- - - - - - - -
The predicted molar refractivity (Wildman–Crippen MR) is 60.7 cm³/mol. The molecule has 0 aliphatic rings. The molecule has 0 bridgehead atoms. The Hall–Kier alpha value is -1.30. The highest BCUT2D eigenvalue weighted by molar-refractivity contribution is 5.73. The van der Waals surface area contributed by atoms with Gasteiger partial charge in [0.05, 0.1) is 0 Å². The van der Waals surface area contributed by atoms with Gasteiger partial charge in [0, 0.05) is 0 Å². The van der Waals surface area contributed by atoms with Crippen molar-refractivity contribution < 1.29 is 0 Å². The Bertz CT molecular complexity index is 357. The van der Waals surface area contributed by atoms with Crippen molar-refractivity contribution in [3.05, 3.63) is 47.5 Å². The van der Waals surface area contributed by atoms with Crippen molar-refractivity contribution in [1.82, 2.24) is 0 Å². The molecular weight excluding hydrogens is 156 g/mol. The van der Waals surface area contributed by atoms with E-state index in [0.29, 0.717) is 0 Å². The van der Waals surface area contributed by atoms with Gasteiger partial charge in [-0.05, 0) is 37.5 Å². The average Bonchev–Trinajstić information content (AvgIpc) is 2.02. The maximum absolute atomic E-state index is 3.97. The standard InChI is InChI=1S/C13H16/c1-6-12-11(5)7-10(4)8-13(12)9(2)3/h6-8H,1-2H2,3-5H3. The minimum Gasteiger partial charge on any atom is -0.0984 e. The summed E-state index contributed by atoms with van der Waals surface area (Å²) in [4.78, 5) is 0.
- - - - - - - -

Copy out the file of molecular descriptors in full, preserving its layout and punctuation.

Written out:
The predicted molar refractivity (Wildman–Crippen MR) is 60.7 cm³/mol. The molecule has 0 aliphatic rings. The molecule has 0 bridgehead atoms. The Hall–Kier alpha value is -1.30. The highest BCUT2D eigenvalue weighted by molar-refractivity contribution is 5.73. The van der Waals surface area contributed by atoms with Gasteiger partial charge in [0.05, 0.1) is 0 Å². The van der Waals surface area contributed by atoms with Gasteiger partial charge in [0, 0.05) is 0 Å². The van der Waals surface area contributed by atoms with Crippen molar-refractivity contribution < 1.29 is 0 Å². The Bertz CT molecular complexity index is 357. The van der Waals surface area contributed by atoms with Crippen molar-refractivity contribution in [3.05, 3.63) is 47.5 Å². The van der Waals surface area contributed by atoms with Crippen molar-refractivity contribution in [1.82, 2.24) is 0 Å². The molecular weight excluding hydrogens is 156 g/mol. The van der Waals surface area contributed by atoms with E-state index in [0.29, 0.717) is 0 Å². The van der Waals surface area contributed by atoms with Gasteiger partial charge in [-0.05, 0) is 37.5 Å². The average Bonchev–Trinajstić information content (AvgIpc) is 2.02. The maximum absolute atomic E-state index is 3.97. The standard InChI is InChI=1S/C13H16/c1-6-12-11(5)7-10(4)8-13(12)9(2)3/h6-8H,1-2H2,3-5H3. The minimum Gasteiger partial charge on any atom is -0.0984 e. The summed E-state index contributed by atoms with van der Waals surface area (Å²) in [4.78, 5) is 0.